Many thanks to Cheryl who inspired us all through 2011 with patterns to reproduce an 1880 sampler quilt. They are all still posted and her directions are so clearly written and she provided that “cut large- square-up perfect” technique that I need. Have a look at her blog: http://samplerquiltpatterns.blogspot.com/
I completed block number 50 in January and then got side-tracked for a while. Recently I got out my copy of Quilting Traditions by Patricia T. Herr to find the inspiration quilt and determine the correct lay out of the blocks.
I became frustrated that I had missed making some of the blocks. How could I have missed so much? I went back to Cheryl’s blog to discover that we did not make all 72 blocks of the original. Rather we will have a sample of the sampler! Which is good as one of the five-inch blocks has 144 pieces in it!
I removed the blocks from the right side and the bottom and filled in the gaps. The story of the original quilt is that Barbara Bucher Snyder made it in 1880 before her wedding. The book includes a picture of all the female relatives who came to the quilting party to put the quilt together with their loving quilting stitches. What a family heirloom and story this would have been. I am currently working on the sashing and am eager to be able to post again.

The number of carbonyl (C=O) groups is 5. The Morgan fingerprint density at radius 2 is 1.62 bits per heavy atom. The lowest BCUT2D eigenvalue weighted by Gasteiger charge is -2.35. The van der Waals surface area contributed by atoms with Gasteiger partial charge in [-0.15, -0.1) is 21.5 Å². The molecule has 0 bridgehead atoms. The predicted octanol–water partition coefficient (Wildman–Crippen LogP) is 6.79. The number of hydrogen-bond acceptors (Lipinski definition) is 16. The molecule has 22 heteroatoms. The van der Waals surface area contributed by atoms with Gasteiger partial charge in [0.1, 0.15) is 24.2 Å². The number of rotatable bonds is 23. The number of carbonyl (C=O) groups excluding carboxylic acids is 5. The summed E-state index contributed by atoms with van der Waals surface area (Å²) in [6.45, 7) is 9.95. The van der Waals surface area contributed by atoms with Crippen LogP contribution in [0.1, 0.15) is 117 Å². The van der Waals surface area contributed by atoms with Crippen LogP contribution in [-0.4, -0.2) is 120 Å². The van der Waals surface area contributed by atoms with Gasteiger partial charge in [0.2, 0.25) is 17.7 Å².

For a simpler project I have worked on a long overdue hospitality thank-you. I selected and purchased the fabric very quickly but just could not find the pattern back. So the fabric has sat for a few months! Recently, while looking for something else, the pattern appeared stored with the fabric I planned to use with it when I purchased it 5 years ago! I like the pattern because there is no binding and the place-mats and napkins are reversible. The back rolls to the front with miters. The pattern includes a cleaver plastic template to make the miters easy. I received a very gracious email when the recipient received her package.
The next hostess gift was in the works before I needed it. I just realized that it would be perfect for the home of the recipient. You recently saw it as a FMQ practice. These work great for non-quilters as they do not see the errors!
We have enjoyed a visit from an out-of-state brother and his wife. Carolyn is also a quilter, so we had much to visit about. We also got caught up on each others grown children and we reminisced about the past.
May you continue to enjoy spring. marge